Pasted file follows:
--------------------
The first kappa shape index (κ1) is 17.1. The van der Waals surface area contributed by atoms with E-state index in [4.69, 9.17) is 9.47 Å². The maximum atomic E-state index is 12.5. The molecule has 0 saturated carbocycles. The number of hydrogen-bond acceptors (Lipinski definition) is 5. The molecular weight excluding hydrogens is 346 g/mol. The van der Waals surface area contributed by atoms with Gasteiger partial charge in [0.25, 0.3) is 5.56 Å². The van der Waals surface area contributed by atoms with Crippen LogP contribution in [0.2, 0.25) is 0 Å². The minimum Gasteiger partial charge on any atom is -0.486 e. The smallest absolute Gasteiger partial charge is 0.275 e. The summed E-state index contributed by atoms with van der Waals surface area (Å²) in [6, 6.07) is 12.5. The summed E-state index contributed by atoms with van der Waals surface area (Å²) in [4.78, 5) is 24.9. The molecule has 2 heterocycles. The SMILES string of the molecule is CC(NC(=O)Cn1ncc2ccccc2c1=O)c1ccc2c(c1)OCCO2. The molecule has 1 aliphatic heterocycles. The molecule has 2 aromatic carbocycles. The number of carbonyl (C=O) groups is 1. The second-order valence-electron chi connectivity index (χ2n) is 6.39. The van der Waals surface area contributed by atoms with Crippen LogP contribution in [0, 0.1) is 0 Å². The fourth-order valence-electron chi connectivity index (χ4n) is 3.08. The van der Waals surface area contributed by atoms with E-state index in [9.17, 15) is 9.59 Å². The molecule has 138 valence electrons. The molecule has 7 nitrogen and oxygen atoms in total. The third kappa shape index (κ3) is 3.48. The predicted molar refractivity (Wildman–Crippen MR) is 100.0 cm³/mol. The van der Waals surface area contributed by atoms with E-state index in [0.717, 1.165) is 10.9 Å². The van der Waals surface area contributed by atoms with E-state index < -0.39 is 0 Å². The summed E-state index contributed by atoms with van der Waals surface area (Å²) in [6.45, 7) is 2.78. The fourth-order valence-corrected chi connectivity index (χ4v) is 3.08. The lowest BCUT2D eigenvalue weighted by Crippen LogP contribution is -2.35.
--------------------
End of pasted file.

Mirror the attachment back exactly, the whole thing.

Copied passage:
The first kappa shape index (κ1) is 17.1. The van der Waals surface area contributed by atoms with E-state index in [4.69, 9.17) is 9.47 Å². The maximum atomic E-state index is 12.5. The molecule has 0 saturated carbocycles. The number of hydrogen-bond acceptors (Lipinski definition) is 5. The molecular weight excluding hydrogens is 346 g/mol. The van der Waals surface area contributed by atoms with Gasteiger partial charge in [0.25, 0.3) is 5.56 Å². The van der Waals surface area contributed by atoms with Crippen LogP contribution in [0.2, 0.25) is 0 Å². The minimum Gasteiger partial charge on any atom is -0.486 e. The smallest absolute Gasteiger partial charge is 0.275 e. The summed E-state index contributed by atoms with van der Waals surface area (Å²) in [6, 6.07) is 12.5. The summed E-state index contributed by atoms with van der Waals surface area (Å²) in [4.78, 5) is 24.9. The molecule has 2 heterocycles. The SMILES string of the molecule is CC(NC(=O)Cn1ncc2ccccc2c1=O)c1ccc2c(c1)OCCO2. The molecule has 1 aliphatic heterocycles. The molecule has 2 aromatic carbocycles. The number of carbonyl (C=O) groups is 1. The second-order valence-electron chi connectivity index (χ2n) is 6.39. The van der Waals surface area contributed by atoms with Crippen LogP contribution in [0, 0.1) is 0 Å². The fourth-order valence-electron chi connectivity index (χ4n) is 3.08. The van der Waals surface area contributed by atoms with E-state index in [9.17, 15) is 9.59 Å². The molecule has 138 valence electrons. The molecule has 7 nitrogen and oxygen atoms in total. The third kappa shape index (κ3) is 3.48. The predicted molar refractivity (Wildman–Crippen MR) is 100.0 cm³/mol. The van der Waals surface area contributed by atoms with E-state index in [0.717, 1.165) is 10.9 Å². The van der Waals surface area contributed by atoms with E-state index < -0.39 is 0 Å². The summed E-state index contributed by atoms with van der Waals surface area (Å²) in [6.45, 7) is 2.78. The fourth-order valence-corrected chi connectivity index (χ4v) is 3.08. The lowest BCUT2D eigenvalue weighted by Crippen LogP contribution is -2.35.